Among the many types of hacks and frauds we warn about, or sadly have to post about (a report discussed by Reuters this week finds that “cyber security breaches erode companies’ share prices permanently”), one to be especially vigilant about is the “force sale” (sometimes called a “force capture” or “offline transaction.”)
Generally, these transactions let a merchant to bypass the authorization process by manually entering an authorization code. The transaction is then routed through clearing and settlement, eventually “force-posted” to the issuer.
Because the merchant manually enters an authorization code, these transactions, as you might guess, are particularly susceptible to exploitation by criminals. Sometimes previously used codes, or repeated use of a single code, show up in fraud cases. These all can expose merchants to excessive chargeback losses if unauthorized transactions enter the system.
Visa has recently released what they call “Characteristics of Force-Posted Fraud,” as well as ways to guard against them, which we’ll be discussing in this week’s blog post — and the next!
Among those traits to watch for:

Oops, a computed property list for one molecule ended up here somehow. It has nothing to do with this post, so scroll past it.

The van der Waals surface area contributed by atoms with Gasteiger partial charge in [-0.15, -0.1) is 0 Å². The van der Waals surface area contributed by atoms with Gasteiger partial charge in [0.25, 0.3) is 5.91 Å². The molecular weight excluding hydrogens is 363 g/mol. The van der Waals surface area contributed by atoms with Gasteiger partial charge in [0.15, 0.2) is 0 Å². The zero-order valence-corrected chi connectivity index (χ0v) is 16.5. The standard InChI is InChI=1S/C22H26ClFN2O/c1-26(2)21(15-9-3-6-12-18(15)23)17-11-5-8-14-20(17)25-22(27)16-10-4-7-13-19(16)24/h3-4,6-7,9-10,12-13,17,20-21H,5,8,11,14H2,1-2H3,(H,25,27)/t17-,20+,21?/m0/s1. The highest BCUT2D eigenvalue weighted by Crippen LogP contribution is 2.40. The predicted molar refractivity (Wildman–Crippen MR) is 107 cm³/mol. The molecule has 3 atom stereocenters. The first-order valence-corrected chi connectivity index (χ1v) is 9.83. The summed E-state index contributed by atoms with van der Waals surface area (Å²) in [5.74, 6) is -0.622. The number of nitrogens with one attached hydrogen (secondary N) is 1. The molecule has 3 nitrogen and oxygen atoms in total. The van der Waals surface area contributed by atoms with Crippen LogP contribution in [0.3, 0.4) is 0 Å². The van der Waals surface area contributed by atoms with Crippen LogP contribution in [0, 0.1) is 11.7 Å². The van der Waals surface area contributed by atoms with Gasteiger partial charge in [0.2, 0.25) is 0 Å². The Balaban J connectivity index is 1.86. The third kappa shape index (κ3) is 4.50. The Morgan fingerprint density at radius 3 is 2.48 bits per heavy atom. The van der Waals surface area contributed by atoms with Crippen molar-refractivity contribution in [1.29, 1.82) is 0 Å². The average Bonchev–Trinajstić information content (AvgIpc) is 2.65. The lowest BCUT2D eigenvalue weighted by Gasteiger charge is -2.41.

- Criminals obtaining a merchant account using a fraudulent application or with the willing participation of a merchant
- Criminals deceiving existing merchants by presenting forged bank letters authorizing such transactions for large sales — which are essentially “laundered” through the merchant’s account, or using forged documents to “release funds” for suspended transactions.
- The attempt, via a small initial sale, to obtain a single valid authorization code for repeated use or simply manufacture fictitious codes.
- Criminals using offshore cards to process numerous transactions that exceed the merchant’s approved sales volume and average ticket amount.
- Such attacks may occur over weekends or holidays, when staff coverage is presumed to be minimal.
Any of these red flags, if ignored, could result in significant financial losses and the kind of “brand damage,” that Reuters was referring to.